Teenage Mutant Ninja Turtles: Rooftop Run (iOS) review

Teenage Mutant Ninja Turtles: Rooftop Run (hereafter Rooftop Run) is a new iOS game from Nickelodeon. It’s available now as a $1.99 download from the App Store, and carries additional in-app purchases. The game displays a prominent advisory message about in-app purchases upon being run for the first time.

Rooftop Run is, as its name suggests, another in the long line of endless runner games available on the App Store. Taking on the role of one of the four Turtles, the player must survive as long as possible against endless waves of Foot Clan ninjas while simultaneously ensuring they do not fall off the rooftops or run out of “speed” — a constantly-diminishing resource that causes the game to end if it depletes completely, but which can be replenished by collecting glowing green energy orbs scattered around the play area. Filling the speed bar completely causes the game to switch to “Turtle Time,” at which point the player can gain bonuses by fighting off incoming Foot Clan ninjas with taps on the screen in indicated positions. After Turtle Time ends, play continues, but the speed bar begins to deplete more quickly, making it more difficult to fill again.

The game’s controls are very simple — arguably too much so. Everything is controlled by tapping on the screen; there are no gestures for specific moves. Tapping once on the screen causes the turtle to jump; tapping again causes them to “double jump” in mid-air; tapping while there is a wall in the background sometimes allows them to “wall run” (though this behavior is far from consistent); tapping when an enemy is nearby causes the turtle to “lock on” and attack them. This simple control system is easy to understand but can sometimes be unpredictable, occasionally doing silly things like launching the turtle at enemies and into subsequent danger when all the player wanted to do was double-jump over an obstacle.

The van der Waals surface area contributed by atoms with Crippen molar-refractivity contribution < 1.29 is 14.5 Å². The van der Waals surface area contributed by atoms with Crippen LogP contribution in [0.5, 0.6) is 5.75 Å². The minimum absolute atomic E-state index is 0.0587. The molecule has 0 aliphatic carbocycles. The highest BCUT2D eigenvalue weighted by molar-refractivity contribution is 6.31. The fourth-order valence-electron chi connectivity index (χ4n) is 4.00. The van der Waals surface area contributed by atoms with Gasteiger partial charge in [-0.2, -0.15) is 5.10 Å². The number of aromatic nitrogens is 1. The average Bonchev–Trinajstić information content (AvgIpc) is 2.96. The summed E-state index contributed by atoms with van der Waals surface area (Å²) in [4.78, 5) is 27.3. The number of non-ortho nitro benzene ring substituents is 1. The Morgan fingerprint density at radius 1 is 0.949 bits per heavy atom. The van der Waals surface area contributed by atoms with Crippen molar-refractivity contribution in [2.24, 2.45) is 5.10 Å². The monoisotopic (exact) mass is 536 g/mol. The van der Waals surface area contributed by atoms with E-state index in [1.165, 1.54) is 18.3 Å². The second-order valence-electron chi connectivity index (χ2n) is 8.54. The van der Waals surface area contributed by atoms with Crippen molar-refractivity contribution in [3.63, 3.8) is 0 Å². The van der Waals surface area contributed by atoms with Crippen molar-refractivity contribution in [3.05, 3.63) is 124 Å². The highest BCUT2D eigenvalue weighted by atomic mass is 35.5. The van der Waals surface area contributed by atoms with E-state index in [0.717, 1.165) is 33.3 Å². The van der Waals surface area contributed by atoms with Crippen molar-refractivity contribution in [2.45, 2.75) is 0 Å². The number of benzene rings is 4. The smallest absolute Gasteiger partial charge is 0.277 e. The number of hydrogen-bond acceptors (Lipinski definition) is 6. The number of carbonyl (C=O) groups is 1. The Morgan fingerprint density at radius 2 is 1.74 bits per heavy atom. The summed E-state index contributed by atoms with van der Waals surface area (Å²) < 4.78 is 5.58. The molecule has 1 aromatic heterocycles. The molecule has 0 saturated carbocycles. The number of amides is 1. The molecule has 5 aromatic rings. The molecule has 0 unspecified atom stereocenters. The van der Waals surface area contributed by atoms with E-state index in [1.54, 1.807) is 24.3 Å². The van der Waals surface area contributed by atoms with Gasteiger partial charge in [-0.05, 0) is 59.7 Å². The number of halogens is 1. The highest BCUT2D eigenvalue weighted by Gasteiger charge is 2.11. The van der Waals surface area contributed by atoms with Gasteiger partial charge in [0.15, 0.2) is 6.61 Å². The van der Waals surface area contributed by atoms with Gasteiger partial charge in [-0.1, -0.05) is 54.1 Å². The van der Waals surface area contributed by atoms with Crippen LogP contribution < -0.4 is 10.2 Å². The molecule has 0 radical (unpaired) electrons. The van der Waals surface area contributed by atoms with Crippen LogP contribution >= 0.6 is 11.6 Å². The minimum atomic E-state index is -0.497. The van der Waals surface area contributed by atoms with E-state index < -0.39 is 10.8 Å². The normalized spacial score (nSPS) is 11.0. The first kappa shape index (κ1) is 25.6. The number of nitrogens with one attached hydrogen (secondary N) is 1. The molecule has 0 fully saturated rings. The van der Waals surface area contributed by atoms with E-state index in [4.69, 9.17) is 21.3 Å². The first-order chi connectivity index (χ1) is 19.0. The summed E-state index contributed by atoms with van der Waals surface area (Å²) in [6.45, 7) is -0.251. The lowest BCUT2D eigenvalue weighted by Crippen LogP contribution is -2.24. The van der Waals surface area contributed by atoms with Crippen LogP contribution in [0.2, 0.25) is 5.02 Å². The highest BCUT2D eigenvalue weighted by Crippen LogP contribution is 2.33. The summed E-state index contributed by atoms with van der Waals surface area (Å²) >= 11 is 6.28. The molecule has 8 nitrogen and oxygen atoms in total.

Between runs, players may use coins earned (or acquired through in-app purchase) to upgrade their characters with various items including boosters, gear, and improved weaponry. Many of these items require a considerable amount of “grinding” to acquire if the player does not wish to reach for the in-app purchase button — though the app is more than willing to extract up to $50 at a time from the user’s iTunes account to help them acquire all the available goodies.

The game is a solid, if fairly unremarkable endless runner, but technical issues, an agonizingly slow pace of progress and a disappointing lack of content for a paid game mar the experience significantly. The game is blighted with long loading breaks and occasionally crashes back to the iOS home screen without warning while simply loading the level. Restarts are not immediate, either; after a run has been completed, there is a loading break before the player can play again. In this kind of game, being able to restart immediately is all but essential to maintain player interest, so this enforced delay between attempts is detrimental to the overall experience. Couple these lengthy load times with an inconsistent, choppy frame rate, crashing problems and the fact it takes a long time to get anywhere near enough in-game currency to afford even the cheapest upgrades, and you’re left with a disappointing package for which there are far better alternatives available — many of which are free-to-play titles rather than paid apps.

The game will likely attract some success in the short term due to its recognizable characters, but if early App Store reviews are anything to go by, not many people are going to stick with it unless it undergoes some serious improvements in the very near future.

You can follow Rooftop Run’s progress with AppData, our tracking service for mobile and social games and developers.


A solid endless runner blighted with lengthy load times, choppy frame rates, crashing problems and a glacial rate of progress.